Fifteen Australians, including two suicide bombers, are believed to have died fighting in Syria and Iraq, intelligence chief David Irvine said Wednesday, while warning espionage and foreign intervention threats were increasing.
Canberra has expressed alarm that Australians have joined violent jihadist groups such as Islamic State (IS) overseas.
One Islamic State fighter, Australian man Khaled Sharrouf, sparked outrage when an image of his Sydney-raised son posing with the rotting head of a Syrian soldier was reportedly posted on Twitter.
"The draw of foreign fighters to Syria and Iraq is significant and includes more Australians than any other previous extremist conflicts put together," Irvine said.
He said the Australian Security Intelligence Organisation (ASIO) believed the number of citizens posing a potential security threat had increased substantially as a result.
"ASIO believes there are about 60 or so Australians fighting with the two principal extremist Al-Qaeda derivatives, Jahabat-al-Nusra and the Islamic State in Syria or Iraq," Irvine said.
"We believe 15 Australians have already been killed in the current conflicts, including two young Australian suicide bombers."
He said 100 more people in Australia were "actively supporting" these extremist groups by recruiting new fighters, grooming suicide bombing candidates, and providing funds and equipment.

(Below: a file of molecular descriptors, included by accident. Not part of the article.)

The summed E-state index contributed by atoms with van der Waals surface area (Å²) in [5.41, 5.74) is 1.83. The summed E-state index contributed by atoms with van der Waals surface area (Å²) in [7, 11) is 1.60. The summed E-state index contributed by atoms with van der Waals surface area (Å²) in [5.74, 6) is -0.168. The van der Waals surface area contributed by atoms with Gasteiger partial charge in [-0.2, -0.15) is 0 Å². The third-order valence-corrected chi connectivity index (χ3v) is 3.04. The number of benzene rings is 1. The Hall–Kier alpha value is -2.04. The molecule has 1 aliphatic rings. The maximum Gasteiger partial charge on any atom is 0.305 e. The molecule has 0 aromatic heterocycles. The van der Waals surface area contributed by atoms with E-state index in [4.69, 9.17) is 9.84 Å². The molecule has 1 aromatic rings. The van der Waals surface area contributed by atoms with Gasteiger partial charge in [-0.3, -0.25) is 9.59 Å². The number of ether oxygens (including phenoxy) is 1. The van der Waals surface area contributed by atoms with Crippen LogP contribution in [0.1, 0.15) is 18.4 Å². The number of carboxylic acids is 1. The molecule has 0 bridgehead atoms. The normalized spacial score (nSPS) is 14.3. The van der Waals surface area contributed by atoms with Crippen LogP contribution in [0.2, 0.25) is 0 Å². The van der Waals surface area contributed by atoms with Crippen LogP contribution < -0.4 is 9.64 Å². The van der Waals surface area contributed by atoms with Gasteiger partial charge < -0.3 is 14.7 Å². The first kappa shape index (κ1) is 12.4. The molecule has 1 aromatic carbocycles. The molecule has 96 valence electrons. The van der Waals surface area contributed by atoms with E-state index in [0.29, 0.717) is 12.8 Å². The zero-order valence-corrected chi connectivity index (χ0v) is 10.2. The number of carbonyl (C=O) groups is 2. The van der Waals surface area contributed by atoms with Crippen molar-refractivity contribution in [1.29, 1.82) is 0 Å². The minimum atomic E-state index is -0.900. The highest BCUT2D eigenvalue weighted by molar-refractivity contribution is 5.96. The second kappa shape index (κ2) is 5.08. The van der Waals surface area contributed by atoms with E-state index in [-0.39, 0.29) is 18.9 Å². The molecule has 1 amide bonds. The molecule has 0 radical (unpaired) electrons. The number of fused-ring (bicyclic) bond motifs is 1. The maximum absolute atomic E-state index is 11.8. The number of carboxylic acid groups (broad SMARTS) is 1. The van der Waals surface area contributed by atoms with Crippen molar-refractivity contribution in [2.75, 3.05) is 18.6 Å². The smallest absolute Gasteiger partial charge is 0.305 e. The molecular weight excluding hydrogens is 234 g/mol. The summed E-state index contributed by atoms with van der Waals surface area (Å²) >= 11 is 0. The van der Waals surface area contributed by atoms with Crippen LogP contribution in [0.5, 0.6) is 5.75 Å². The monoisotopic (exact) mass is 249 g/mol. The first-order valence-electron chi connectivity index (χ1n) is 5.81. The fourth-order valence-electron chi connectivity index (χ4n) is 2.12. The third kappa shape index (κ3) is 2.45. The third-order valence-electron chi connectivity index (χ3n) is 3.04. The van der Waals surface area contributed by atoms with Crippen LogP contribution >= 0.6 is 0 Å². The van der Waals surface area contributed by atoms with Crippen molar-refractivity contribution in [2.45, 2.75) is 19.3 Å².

Australia has boosted its efforts to counter terrorism on fears that the bloody conflicts in Iraq and Syria are creating a new generation of militants, including increasing spending on security and intelligence.
Irvine said intelligence agencies were concerned about the dangers posed when those who had fought overseas -- potentially with a commitment to violence and training in the use of weapons or bomb-making -- returned to Australia.
The government also plans to overhaul laws to make it easier to arrest and prosecute terrorists and make it an offence to travel to designated hotspots overseas without a valid reason.
Prime Minister Tony Abbott told parliament on Wednesday that counter-terrorism units had recently been established at Sydney and Melbourne's international airports, and one person had been detained so far.
"Similar units will shortly be established at all international airports in Australia," he said, adding that an extra 80 border force officers would be stationed at airports to monitor the movements of those on national security watch lists.
"I am advised that these new units have already intercepted at least one person of interest," Abbott said, without providing details.
In his speech at the National Press Club in Canberra, Irvine also warned that the age-old threats of espionage and foreign interference were on the rise against Australia.
"I can say that we are seeing growth in espionage and foreign interference against Australia, both through cyber and more traditional methods," he said.
"Further, the threat to government information from self motivated malicious insiders has increased."